Jake Trent

Defaulting to Functional React Components

Here are a few reasons why I prefer and default to stateless functional React components.

Two Flavors

There are two syntaxes available to write your React components. One, class style:

import React from 'react'
class MyComponent extends React.Component {
  render() {
    return <div>My component!</div>
  }
}

The other, function style:

import React from 'react'
const MyComponent = _ => <div>My component!</div>

When I can, I prefer the latter, function style.

Simpler

The function style is a simpler construct. I avoid building up a class structure with an inner render function. I just return the React elements I want to render from a function.

There’s less typing. There’s less code to grok. There is less ceremony around it. I see the essence of what my component does more quickly. I can write the function without a return statement using an arrow function.

I like the mental model of “always functions”.

This

When I write a class-style component, I’m in a React.Component class. I now have a backing instance that is tracked in memory. Now I have to deal with the context of this within my code.

this can create code that’s harder to understand, because the meaning of this can be changed depending on how our class functions are invoked. This can be a source of bugs that’s harder to get right than just relying on local function arguments.

this also poses some challenges to function re-use. Your functions can be tied up inside your class and again rely on that context for access to instance members such as this.props or this.state.

State

I end up moving from a function-style component to a class-style component when I need this.state. Functional components do not have this feature. Though you can store this kind of state outside React too and still use functional components.

So I go about refactoring/rewriting my component to move to this different class syntax (and to some extent a different abstraction) when I need state.

Wouldn’t it be cool if there was one abstraction and one syntax (functions) to match? This is what I think is cool about jlongster’s lively demo, where he creates a functional component with state.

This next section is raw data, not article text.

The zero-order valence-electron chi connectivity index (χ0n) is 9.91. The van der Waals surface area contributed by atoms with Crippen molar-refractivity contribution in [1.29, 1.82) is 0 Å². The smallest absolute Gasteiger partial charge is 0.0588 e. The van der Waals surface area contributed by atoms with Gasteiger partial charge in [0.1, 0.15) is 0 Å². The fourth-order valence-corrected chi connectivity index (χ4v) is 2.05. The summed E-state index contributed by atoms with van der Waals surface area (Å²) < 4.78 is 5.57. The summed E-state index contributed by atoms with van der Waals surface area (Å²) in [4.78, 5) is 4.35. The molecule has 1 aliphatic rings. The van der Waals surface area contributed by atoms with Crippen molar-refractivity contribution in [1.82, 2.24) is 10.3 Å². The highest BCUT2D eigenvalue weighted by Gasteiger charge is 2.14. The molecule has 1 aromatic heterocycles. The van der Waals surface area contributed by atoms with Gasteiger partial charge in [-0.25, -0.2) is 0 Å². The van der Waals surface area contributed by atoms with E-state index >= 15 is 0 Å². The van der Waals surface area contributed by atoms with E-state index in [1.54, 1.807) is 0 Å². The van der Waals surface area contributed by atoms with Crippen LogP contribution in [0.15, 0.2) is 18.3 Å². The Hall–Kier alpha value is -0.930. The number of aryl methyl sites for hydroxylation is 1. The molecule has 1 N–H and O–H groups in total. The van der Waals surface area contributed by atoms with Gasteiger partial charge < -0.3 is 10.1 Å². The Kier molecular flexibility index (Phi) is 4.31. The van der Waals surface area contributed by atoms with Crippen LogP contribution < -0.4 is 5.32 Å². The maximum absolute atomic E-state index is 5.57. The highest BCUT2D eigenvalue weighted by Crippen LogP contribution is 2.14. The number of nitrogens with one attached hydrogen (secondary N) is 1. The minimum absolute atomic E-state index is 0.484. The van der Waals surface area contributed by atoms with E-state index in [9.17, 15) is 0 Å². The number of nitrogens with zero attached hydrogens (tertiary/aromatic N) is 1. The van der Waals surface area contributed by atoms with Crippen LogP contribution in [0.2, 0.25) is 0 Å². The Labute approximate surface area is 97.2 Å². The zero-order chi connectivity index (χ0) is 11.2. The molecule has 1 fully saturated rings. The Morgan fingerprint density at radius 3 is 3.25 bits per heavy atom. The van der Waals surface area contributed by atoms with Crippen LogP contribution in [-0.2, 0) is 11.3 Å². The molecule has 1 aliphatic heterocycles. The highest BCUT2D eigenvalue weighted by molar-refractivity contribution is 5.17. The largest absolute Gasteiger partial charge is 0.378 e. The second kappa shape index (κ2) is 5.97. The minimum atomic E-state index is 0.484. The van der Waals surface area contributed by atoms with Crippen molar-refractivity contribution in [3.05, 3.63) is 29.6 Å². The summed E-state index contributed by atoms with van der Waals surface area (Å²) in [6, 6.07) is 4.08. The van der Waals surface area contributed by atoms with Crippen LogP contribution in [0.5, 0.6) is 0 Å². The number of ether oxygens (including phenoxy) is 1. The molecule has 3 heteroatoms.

Performance

Another reason I end up rewriting a functional component into a component class is to gain a performance benefit. In the function style, I don’t have access to any of the component lifecycle events.

But in the class style, I can implement lifecycle hooks such as shouldComponentUpdate, which allows control over whether that component and its subtree of components should be repainted or not.

I wish that there were more performance benefits for stateless functional components. You’d think they’d potentially have less overhead. We have gotten teased since the release of React 0.14 that they might get some future performance boost:

In the future, we’ll also be able to make performance optimizations specific to these components by avoiding unnecessary checks and memory allocations.

I’ll Rewrite For Now

So, yes, there are moments when I have to rewrite a functional component into a class component. For now, I think it’s worth it, though sometimes a pain. The benefits of simplicity, avoidance of this, and a hope in future performance gains keeps me going. Perhaps I’ll start sporting my own lively.

What do you think? Why do you default to one or the other style? What can we do to make the default experience we choose even better?